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Stephens v. Winn

United States District Court, W.D. Michigan, Southern Division

March 7, 2017

WILLIAM CHANCE STEPHENS, Petitioner,
v.
THOMAS WINN, Respondent.

          OPINION

          ROBERT J. JONKER CHIEF UNITED STATES DISTRICT JUDGE.

         This is a habeas corpus action brought by a state prisoner under 28 U.S.C. § 2254. Promptly after the filing of a petition for habeas corpus, the Court must undertake a preliminary review of the petition to determine whether “it plainly appears from the face of the petition and any exhibits annexed to it that the petitioner is not entitled to relief in the district court.” Rule 4, Rules Governing § 2254 Cases; see 28 U.S.C. § 2243. If so, the petition must be summarily dismissed. Rule 4; see Allen v. Perini, 424 F.2d 134, 141 (6th Cir. 1970) (district court has the duty to “screen out” petitions that lack merit on their face). A dismissal under Rule 4 includes those petitions which raise legally frivolous claims, as well as those containing factual allegations that are palpably incredible or false. Carson v. Burke, 178 F.3d 434, 436-37 (6th Cir. 1999). After undertaking the review required by Rule 4, the Court will dismiss the petition without prejudice for failure to exhaust available state-court remedies.

         Discussion

         I. Factual allegations

         Petitioner William Chance Stephens is presently incarcerated with the Michigan Department of Corrections at the Oaks Correctional Facility in Manistee, Michigan. Petitioner is serving a sentence of 11 years, 10 months to 22 years, 6 months following his Van Buren County Circuit Court conviction on one count of manslaughter, Mich. Comp. Laws § 750.321. Petitioner was sentenced as a habitual offender-second offense, Mich. Comp. Laws § 769.10.

         Petitioner, with the assistance of counsel, directly appealed his conviction and sentence to the Michigan Court of Appeals. Petitioner raised the following issues:

I. Mr. Stephens was denied the effective assistance of counsel guaranteed by the federal and state constitutions where trial counsel failed to investigate the deceased's character history of drug dealing, carrying a concealed weapon and assaulting a police officer when it would have been significant corroboration of Mr. Stephens's theory of self defense; where trial counsel failed to investigate the hotel room for evidence demonstrating why there was no sign of a struggle; and where trial counsel failed to object to the trial court's denial of the jury[']s request to view the crime scene.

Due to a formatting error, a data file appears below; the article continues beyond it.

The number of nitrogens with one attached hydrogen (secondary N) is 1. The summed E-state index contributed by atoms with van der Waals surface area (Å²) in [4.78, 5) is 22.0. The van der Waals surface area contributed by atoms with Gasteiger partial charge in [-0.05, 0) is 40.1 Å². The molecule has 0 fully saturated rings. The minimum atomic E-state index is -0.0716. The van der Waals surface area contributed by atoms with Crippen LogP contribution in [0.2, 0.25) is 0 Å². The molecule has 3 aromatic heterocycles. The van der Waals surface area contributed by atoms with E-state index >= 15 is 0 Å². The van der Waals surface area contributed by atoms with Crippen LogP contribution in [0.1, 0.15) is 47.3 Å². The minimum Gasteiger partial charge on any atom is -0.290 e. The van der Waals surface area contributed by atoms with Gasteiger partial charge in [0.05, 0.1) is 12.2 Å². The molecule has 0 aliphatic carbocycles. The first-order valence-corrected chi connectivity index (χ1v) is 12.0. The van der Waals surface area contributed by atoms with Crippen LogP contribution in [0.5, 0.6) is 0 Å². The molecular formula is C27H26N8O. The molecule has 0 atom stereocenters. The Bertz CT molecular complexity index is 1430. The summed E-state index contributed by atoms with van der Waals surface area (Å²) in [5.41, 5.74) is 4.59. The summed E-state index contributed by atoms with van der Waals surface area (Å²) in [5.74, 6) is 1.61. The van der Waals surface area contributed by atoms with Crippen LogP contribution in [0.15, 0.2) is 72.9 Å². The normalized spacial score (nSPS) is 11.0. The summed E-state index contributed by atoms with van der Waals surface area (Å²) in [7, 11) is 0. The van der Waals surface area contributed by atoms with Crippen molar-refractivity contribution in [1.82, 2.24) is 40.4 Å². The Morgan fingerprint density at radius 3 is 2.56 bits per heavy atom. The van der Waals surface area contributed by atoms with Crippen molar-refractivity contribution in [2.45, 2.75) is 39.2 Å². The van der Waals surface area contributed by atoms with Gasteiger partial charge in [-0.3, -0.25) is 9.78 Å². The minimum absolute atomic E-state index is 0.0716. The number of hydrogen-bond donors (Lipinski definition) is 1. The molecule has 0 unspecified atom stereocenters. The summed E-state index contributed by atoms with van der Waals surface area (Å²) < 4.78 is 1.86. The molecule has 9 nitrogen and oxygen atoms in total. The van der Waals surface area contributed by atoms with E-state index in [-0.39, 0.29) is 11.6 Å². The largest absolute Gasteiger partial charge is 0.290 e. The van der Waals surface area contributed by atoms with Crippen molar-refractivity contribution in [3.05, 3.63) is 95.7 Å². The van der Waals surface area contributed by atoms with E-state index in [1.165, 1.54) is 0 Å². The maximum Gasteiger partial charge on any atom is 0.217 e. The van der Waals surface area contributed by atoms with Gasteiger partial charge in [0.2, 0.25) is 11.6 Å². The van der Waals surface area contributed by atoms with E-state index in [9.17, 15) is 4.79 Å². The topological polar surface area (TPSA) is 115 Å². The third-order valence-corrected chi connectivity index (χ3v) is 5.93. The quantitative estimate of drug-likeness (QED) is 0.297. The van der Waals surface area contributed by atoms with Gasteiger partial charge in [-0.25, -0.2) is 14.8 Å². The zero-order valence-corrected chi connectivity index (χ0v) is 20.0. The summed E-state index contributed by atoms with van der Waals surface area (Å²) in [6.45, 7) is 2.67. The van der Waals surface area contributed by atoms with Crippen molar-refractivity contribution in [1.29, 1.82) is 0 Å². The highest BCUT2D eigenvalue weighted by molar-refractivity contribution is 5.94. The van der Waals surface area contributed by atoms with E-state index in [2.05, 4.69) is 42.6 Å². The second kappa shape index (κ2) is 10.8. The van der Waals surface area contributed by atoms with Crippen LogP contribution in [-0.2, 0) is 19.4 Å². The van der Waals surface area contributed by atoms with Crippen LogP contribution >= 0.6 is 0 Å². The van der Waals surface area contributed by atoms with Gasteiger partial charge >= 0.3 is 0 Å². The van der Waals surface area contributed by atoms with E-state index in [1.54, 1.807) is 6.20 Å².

II. The trial court erred and violated Mr. Stephens's substantial constitutional right to due process when it denied the jury's request to visit the crime scene after deliberations had begun and further erred when it made its denial without the presence or waiver of the Mr. Stephens.
III. The trial court reversibly erred when it permitted the prosecution to introduce a gruesome video of the victim running, bleeding, panicking and dying because its probative value was greatly outweighed by its unfairly prejudicial effect and likelihood to confuse the issues and mislead the jury and should have been excluded under MRE 403.
IV. Mr. Stephens's conviction for manslaughter must be reversed because the evidence presented was legally insufficient to prove beyond a reasonable doubt that Mr. Stephens did not defend himself.

(Appellant's Br., ECF No. 1, PageID.98.) In Petitioner's Standard 4 brief he “re-raised” the sufficiency issue and raised one additional issue:

V. Mr. Stephens was denied the effective assistance of counsel guaranteed by the Federal and State constitutions where trial counsel failed to familiarize himself with applicable case law, failed to object to improper jury instructions and jury charge, failed to object to prosecution's cumulative instances of misconduct of denigrating defendant, shifting of the burden of proof, misrepresenting evidence, misstating evidence, constant inference and speculation, unsupported by the evidence. Defense counsel also failed to object to use of immaterial and irrelevant evidence that was only introduced to induce sympathy, passion and prejudice in the jury. When the objection to these many instances would have protected defendant's right to due process and prohibited the jury from having to consider and weigh matters outside of the issue in dispute and given the defendant a fair trial.

         Appellant's Supplemental Br., ECF No. 1-1, PageID.137-138.) The Michigan Court of Appeals affirmed Petitioner's conviction and sentence by unpublished opinion entered December 10, 2015. People v. Stephens, No. 322721 2015 WL 8538751 (Mich. Ct. App. Dec. 10, 2015).

         Petitioner filed an application for leave to appeal in the Michigan Supreme Court raising all of the issues he had raised in ...


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